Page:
Building a more just society is not merely a worthwhile or admirable thing to do; it’s an essential component of both our Baptismal Covenant and our Marks of Mission.
By Irene Moore Davis
Еvery year on February 20, the World Day of Social Justice is observed.
This international day is an opportunity to promote social justice while encouraging everyone to look with fresh eyes at issues such as poverty, unemployment and underemployment, gender inequality, discrimination, and other forms of inequity.
The World Day of Social Justice is an opportunity to uplift the dignity of all human beings, the concept of the common good, workers’ rights, justice for everyone including those living on the margins, opportunities for full and productive employment, poverty reduction strategies, peace and security, and respect for all human rights and fundamental freedoms.
Despite the progress that has been made in Canada’s laws and human rights codes protecting 2SLGBTQ+ people, many continue to experience marginalization in real terms. Members of queer and trans* communities consistently face lower incomes, less secure employment, and less financial security, and are more susceptible to homelessness and insecure housing. Rates of unemployment, underemployment, and poverty are especially high among trans+ community members. There is growing evidence that inequities faced by queer and trans* Canadians in the pre-pandemic area have been exacerbated in this time of COVID-19.
For example, Egale Canada has estimated that one half of 2SLGBTQ+ households experienced lay-offs or reduced employment in the first wave, as compared to 39% of all Canadian households. Isolation at home, a challenge for most of us during the pandemic, has compelled many 2SLGBTQ+ youth to choose between living in unsupportive, hostile households or pursuing less secure housing where they can (perhaps) live authentically. For 2SLGBTQ+ Canadians who have intersecting identities, complex layers of inequality have created even greater challenges.
Building a more just society is not merely a worthwhile or admirable thing to do; it’s an essential component of both our Baptismal Covenant and our Marks of Mission. On this World Day of Social Justice, consider how we, as people of faith, can move towards truly loving our neighbours as ourselves by continuously striving to overcome unconscious bias. Think about how transforming unjust structures and challenging violence of every kind could be implemented on a personal level: might they mean deeper, more intentional efforts to avoid language that renders 2SLGBTQ+ people invisible within our faith communities and beyond, casting aside heteronormative language that reinforces gender binaries and fosters exclusion in favour of inclusive language that reflects diverse identities and promotes inclusion? Reflect on the ways we can strive for justice and peace among all people, all week long, by creating and supporting inclusive cultures in our workplaces and communities. Consider how our commitment to doing justice, loving kindness, and walking humbly with God might lead us to demonstrate humility and sincerity in our tone and approach when interacting with members of marginalized populations, including those excluded from positions of power or privilege because of sexual orientation, sex assigned at birth, gender identity or expression. When endeavouring to respect the dignity of every human being, evaluate the degree to which we practice active allyship on a day-to-day basis, and what our daily actions say about who we value and care about in society.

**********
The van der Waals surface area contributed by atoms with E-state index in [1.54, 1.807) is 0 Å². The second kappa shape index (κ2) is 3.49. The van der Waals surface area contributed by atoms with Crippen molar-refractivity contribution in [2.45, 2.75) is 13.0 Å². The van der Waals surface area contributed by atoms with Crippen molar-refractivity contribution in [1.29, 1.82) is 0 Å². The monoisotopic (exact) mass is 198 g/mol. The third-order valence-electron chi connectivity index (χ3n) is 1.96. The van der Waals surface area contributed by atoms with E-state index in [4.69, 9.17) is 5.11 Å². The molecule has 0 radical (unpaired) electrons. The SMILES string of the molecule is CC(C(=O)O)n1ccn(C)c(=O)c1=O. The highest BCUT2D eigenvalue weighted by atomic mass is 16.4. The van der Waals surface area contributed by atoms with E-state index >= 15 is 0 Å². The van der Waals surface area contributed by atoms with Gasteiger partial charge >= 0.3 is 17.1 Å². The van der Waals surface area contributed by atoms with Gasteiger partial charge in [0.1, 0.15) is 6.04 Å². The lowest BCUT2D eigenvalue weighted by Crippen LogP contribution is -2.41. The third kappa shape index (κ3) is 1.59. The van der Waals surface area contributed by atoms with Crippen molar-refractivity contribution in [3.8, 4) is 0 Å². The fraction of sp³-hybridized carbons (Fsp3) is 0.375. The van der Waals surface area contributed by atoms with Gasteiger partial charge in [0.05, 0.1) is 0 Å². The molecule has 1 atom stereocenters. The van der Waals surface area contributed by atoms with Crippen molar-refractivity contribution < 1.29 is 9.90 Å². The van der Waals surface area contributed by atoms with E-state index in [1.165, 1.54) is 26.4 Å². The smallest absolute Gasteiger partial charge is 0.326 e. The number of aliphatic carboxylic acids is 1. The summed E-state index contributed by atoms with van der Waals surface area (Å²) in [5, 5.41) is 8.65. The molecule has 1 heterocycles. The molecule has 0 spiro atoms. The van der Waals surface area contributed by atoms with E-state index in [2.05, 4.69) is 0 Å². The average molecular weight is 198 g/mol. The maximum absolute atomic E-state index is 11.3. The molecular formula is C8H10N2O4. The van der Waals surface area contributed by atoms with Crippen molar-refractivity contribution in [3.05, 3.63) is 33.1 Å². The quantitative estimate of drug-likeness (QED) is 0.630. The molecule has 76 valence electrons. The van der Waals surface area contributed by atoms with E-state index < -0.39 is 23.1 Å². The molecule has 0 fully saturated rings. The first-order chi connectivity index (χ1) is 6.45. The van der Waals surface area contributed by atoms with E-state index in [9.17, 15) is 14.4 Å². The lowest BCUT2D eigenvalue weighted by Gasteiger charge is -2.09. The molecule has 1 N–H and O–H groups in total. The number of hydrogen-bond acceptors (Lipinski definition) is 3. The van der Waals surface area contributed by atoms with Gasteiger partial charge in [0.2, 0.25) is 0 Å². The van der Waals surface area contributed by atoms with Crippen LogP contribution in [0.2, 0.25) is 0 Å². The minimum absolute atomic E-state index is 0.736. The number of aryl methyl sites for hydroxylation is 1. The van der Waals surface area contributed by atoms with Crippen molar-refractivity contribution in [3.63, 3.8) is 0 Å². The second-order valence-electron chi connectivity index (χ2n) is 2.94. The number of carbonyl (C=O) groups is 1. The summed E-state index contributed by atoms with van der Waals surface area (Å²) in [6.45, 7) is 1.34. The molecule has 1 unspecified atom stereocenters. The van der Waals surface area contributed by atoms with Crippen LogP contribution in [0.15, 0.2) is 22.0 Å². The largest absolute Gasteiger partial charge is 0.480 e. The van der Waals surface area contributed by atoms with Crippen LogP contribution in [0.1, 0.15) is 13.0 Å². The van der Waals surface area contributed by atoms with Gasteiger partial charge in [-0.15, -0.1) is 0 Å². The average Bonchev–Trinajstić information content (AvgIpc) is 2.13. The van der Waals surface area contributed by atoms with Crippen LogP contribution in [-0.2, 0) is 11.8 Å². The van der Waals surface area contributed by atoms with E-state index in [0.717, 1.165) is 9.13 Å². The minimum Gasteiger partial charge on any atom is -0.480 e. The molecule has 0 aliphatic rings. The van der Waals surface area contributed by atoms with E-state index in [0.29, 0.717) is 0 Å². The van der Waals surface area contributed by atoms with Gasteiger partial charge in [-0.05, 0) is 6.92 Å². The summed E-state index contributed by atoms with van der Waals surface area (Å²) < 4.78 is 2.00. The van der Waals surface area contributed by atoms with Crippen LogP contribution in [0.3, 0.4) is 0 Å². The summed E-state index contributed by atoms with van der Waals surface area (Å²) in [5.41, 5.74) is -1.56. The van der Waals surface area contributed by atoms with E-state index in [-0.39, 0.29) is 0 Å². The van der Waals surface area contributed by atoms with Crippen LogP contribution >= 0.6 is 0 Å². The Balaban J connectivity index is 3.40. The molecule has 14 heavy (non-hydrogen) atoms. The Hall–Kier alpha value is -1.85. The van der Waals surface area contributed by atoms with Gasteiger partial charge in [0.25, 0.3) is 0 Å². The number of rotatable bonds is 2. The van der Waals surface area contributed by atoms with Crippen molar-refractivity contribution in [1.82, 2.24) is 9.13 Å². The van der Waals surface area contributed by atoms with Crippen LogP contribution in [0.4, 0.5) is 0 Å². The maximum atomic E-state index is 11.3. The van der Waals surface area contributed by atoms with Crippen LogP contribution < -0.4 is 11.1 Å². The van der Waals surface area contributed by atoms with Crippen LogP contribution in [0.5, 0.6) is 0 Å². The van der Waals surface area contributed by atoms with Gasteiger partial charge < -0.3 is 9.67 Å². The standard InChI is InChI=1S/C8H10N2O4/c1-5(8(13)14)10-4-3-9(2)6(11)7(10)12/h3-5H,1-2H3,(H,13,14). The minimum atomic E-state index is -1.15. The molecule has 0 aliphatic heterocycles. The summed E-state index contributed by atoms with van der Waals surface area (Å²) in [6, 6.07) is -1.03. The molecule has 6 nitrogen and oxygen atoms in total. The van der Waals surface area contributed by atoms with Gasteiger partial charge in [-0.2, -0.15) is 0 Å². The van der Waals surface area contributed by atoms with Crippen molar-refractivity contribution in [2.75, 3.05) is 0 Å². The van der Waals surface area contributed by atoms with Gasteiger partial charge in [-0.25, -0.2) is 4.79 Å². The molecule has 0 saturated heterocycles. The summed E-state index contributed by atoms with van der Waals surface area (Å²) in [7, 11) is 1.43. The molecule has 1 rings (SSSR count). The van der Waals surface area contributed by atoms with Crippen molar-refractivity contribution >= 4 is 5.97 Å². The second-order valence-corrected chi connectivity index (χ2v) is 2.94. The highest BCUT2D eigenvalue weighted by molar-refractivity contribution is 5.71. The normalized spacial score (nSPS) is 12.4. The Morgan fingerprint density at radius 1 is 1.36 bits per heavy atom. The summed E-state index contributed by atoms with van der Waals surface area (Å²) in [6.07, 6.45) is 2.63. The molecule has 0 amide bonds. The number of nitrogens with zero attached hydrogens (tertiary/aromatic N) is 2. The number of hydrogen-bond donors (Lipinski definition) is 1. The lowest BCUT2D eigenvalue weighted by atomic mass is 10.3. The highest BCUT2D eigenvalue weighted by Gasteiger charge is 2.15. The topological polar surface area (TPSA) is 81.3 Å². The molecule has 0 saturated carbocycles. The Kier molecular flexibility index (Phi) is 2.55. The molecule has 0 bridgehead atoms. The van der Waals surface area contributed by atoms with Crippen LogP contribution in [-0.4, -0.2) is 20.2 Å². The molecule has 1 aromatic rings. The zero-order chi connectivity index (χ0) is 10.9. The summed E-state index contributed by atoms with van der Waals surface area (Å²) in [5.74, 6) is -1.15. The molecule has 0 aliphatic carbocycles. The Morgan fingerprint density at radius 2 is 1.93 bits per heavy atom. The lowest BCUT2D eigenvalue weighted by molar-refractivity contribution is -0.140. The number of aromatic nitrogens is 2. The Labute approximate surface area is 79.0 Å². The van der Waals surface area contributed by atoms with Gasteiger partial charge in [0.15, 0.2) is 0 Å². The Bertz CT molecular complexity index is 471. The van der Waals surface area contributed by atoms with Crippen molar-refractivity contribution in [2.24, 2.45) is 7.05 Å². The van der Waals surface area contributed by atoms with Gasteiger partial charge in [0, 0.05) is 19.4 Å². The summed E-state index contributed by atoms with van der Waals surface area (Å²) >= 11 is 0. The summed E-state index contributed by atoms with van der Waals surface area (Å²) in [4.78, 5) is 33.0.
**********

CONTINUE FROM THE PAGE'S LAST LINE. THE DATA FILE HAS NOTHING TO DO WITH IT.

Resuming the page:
Let streams of living justice flow down upon the earth.
Irene Moore Davis (she/her/hers, ally) is an educator, historian, and activist, a member of All Saints’ Windsor, a lay representative on the Proud Anglicans of Huron Committee, and an appointee to the Dismantling Racism Task Force.